In the year 1999, the Boy Scouts of America, in an effort to help a number of councils reorganize, oversaw a number of council merges. During the year 2000, the Morris-Sussex Area Council (based in Denville, NJ) and the Watchung Area Council (based in Mountainside, NJ) underwent such a merger. The two merged councils formed the Patriots' Path Council - now based out of Florham Park, NJ. As a result, during the year 2000, there were merger meetings between the two lodges (Allemakewink #54 and Miquin #68). The name decided on was "Woapalanne #43", roughly translating to "eagle". The merger committee decided that the lodge color would be green, and that the totem would be an eagle with outlined feathers. In the spring of 2001, the lodge held its first Fellowship Day. Also, Peter Keays, the Lodge's first chief, was elected to be NE-2B Section Chief in that same year. In 2002, Woapalanne participated in its first NOAC at Indiana University. Woapalanne was one of only two lodges in the Northeast Region and one of only eight in the country to earn the E. Urner Goodman Camping Award. In 2003, Woapalanne held its first ever section conclave for Section NE-2B at Mt. Allamuchy Scout Reservation. The year 2006 was a big year for the lodge. On January 1, 2006, the lodge celebrated its 5th Anniversary in existence. At the NE-2B Section Conclave, our immediate Past Lodge Chief, Joe Maugeri, was voted in as the Section Vice Chief, the second lodge member to hold a section position. In the summer of 2006, a Woapalanne contingent traveled to NOAC, this time going to Michigan State University for NOAC 2006. In 2007, Joe Maugeri was elected Section Chief and Casey O'Connor was elected Section Secretary for NE-2B!. In 2008 Past Lodge Chief, Bob DeMaria was elected Section Vice Chief and lodge chief, John-Paul Couce was elected Section Secretary . His predecessor would be Frank Caccavale who held office from 2009-2012 for both NE-7A and NE-5A. Woapalanne attended the next NOAC in 2009 and also attained the status of Quailty Lodge. Woapalanne sent many brothers to the 2010 National Scout Jamboree at Fort AP Hill to celebrate the 100th Anniverary of Scouting. In 2011, Bill San Filippo was elected Section Chief of NE-5A and the lodge also earned the status of Quality Lodge.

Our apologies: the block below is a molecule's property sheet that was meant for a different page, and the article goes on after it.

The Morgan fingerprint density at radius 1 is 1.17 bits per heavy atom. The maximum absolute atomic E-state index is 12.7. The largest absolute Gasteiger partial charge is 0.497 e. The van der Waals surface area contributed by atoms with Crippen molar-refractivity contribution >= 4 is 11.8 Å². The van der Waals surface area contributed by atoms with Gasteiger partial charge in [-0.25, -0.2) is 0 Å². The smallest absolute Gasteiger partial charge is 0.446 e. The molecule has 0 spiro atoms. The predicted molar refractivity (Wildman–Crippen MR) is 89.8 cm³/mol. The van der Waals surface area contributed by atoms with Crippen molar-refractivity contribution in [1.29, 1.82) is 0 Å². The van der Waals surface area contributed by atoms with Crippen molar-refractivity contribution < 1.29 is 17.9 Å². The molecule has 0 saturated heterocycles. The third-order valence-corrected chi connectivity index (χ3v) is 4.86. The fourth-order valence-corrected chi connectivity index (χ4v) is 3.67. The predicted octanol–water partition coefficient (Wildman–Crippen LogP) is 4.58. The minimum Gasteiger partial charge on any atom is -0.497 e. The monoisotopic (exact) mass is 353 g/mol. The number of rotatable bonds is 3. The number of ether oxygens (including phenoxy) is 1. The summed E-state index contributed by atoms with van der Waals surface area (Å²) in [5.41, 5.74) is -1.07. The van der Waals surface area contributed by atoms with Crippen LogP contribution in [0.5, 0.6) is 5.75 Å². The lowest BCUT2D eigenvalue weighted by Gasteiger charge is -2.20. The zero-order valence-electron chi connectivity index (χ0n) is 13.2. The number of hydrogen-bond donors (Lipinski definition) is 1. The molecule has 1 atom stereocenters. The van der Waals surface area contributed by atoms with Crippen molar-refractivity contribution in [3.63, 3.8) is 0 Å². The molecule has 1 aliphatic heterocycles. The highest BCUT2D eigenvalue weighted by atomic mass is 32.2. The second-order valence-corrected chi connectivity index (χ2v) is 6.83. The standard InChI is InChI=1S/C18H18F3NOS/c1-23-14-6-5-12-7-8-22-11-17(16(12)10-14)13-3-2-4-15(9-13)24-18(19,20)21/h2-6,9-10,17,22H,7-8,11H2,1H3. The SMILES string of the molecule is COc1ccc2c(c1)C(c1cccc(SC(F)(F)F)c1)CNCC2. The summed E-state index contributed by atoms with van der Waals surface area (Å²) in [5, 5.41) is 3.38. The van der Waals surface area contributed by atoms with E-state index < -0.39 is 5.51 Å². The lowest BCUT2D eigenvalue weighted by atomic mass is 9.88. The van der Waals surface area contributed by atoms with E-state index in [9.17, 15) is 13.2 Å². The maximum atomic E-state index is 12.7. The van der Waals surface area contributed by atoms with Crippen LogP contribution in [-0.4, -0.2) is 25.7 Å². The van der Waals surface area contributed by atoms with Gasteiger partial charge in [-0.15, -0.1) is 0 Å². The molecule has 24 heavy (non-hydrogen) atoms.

Woapalanne Lodge Website
Patriots' Path Council Website
Yokahu Lodge 506 (Puerto Rico Council)
Yokahu Lodge was founded in 1954, after a group of local Scouts witnessed an OA indian dance at the 1953 National Jamboree. Luis Matías Ferrer, a legendary local scouter, persuaded the Council Advancement Commitee to approve the adoption of the Order of the Arrow in Puerto Rico. Letters were sent to Scoutmasters asking to select one Scout per troop to attend the first Ordeal, held at Camp Guajataka. The first Ordeal Master was Dr. Frank H. Wadsworth, the only OA member in the island, being inducted as a youth in the United States. Soon after the lodge established a constitution and service program to benefit the local council. The first Brotherhood Ceremony was held at the Río Piedras Agricultural Experimental Station in 1955 and the first Vigil Honor was conferred to four Arrowmen at Camp Guajataka in 1957. Yokahu Lodge totem is the Cemí, a crop and fertility deity represented in a three point stone idol. Yokahu Lodge name is derived from "Yukahú Bagua Maraocotí- Lord of Cassava With No Beginning Or End" the main god in Taíno indian religion. The lodge has eight chapters who perform cheerful service to Scouting, Camp Guajataka and local communities. Yokahu Lodge Chief is Angel Carrillo, Lodge Adviser is Daniel O. Rendón and Lodge Staff Adviser is Daniel Muñoz.
Puerto Rico Council Website